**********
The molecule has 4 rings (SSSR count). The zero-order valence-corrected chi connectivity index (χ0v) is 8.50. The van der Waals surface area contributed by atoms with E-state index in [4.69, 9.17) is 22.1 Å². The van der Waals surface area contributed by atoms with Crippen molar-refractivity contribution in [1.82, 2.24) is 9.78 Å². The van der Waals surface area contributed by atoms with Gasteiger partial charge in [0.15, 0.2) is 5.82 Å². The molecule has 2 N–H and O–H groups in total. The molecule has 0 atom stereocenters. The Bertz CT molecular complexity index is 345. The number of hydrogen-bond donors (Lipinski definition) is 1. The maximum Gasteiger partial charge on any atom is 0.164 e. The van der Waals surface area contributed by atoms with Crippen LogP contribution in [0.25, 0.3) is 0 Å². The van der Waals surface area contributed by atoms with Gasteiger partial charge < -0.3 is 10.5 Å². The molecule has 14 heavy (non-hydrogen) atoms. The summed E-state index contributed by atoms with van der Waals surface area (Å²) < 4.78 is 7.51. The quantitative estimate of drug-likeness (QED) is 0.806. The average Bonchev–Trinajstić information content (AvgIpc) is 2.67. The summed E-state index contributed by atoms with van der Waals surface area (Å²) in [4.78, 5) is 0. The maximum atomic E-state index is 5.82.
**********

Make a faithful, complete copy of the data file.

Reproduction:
The molecule has 4 rings (SSSR count). The zero-order valence-corrected chi connectivity index (χ0v) is 8.50. The van der Waals surface area contributed by atoms with E-state index in [4.69, 9.17) is 22.1 Å². The van der Waals surface area contributed by atoms with Crippen molar-refractivity contribution in [1.82, 2.24) is 9.78 Å². The van der Waals surface area contributed by atoms with Gasteiger partial charge in [0.15, 0.2) is 5.82 Å². The molecule has 2 N–H and O–H groups in total. The molecule has 0 atom stereocenters. The Bertz CT molecular complexity index is 345. The number of hydrogen-bond donors (Lipinski definition) is 1. The maximum Gasteiger partial charge on any atom is 0.164 e. The van der Waals surface area contributed by atoms with Crippen LogP contribution in [0.25, 0.3) is 0 Å². The van der Waals surface area contributed by atoms with Gasteiger partial charge < -0.3 is 10.5 Å². The molecule has 14 heavy (non-hydrogen) atoms. The summed E-state index contributed by atoms with van der Waals surface area (Å²) < 4.78 is 7.51. The quantitative estimate of drug-likeness (QED) is 0.806. The average Bonchev–Trinajstić information content (AvgIpc) is 2.67. The summed E-state index contributed by atoms with van der Waals surface area (Å²) in [4.78, 5) is 0. The maximum atomic E-state index is 5.82.